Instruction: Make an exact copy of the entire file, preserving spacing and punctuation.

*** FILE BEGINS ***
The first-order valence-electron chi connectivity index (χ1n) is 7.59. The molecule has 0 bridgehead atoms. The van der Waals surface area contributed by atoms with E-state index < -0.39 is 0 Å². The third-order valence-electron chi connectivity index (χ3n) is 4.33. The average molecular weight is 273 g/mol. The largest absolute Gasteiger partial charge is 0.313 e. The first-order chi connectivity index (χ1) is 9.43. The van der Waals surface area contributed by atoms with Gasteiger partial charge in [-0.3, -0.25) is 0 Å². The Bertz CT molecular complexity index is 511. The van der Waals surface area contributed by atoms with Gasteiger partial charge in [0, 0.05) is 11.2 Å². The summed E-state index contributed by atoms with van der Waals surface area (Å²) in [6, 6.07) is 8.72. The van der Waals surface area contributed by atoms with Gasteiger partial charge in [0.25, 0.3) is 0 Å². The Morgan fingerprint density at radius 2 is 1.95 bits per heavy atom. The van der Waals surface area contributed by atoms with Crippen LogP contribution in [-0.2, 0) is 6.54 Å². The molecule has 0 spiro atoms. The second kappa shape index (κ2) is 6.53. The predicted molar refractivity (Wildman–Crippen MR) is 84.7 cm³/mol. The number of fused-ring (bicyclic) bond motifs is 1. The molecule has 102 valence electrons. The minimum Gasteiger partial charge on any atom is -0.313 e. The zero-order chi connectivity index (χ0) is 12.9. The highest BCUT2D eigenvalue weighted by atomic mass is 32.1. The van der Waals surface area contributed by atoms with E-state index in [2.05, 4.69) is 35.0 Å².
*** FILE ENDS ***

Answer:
The first-order valence-electron chi connectivity index (χ1n) is 7.59. The molecule has 0 bridgehead atoms. The van der Waals surface area contributed by atoms with E-state index < -0.39 is 0 Å². The third-order valence-electron chi connectivity index (χ3n) is 4.33. The average molecular weight is 273 g/mol. The largest absolute Gasteiger partial charge is 0.313 e. The first-order chi connectivity index (χ1) is 9.43. The van der Waals surface area contributed by atoms with Gasteiger partial charge in [-0.3, -0.25) is 0 Å². The Bertz CT molecular complexity index is 511. The van der Waals surface area contributed by atoms with Gasteiger partial charge in [0, 0.05) is 11.2 Å². The summed E-state index contributed by atoms with van der Waals surface area (Å²) in [6, 6.07) is 8.72. The van der Waals surface area contributed by atoms with Gasteiger partial charge in [0.25, 0.3) is 0 Å². The Morgan fingerprint density at radius 2 is 1.95 bits per heavy atom. The van der Waals surface area contributed by atoms with Crippen LogP contribution in [-0.2, 0) is 6.54 Å². The molecule has 0 spiro atoms. The second kappa shape index (κ2) is 6.53. The predicted molar refractivity (Wildman–Crippen MR) is 84.7 cm³/mol. The number of fused-ring (bicyclic) bond motifs is 1. The molecule has 102 valence electrons. The minimum Gasteiger partial charge on any atom is -0.313 e. The zero-order chi connectivity index (χ0) is 12.9. The highest BCUT2D eigenvalue weighted by atomic mass is 32.1. The van der Waals surface area contributed by atoms with E-state index in [2.05, 4.69) is 35.0 Å².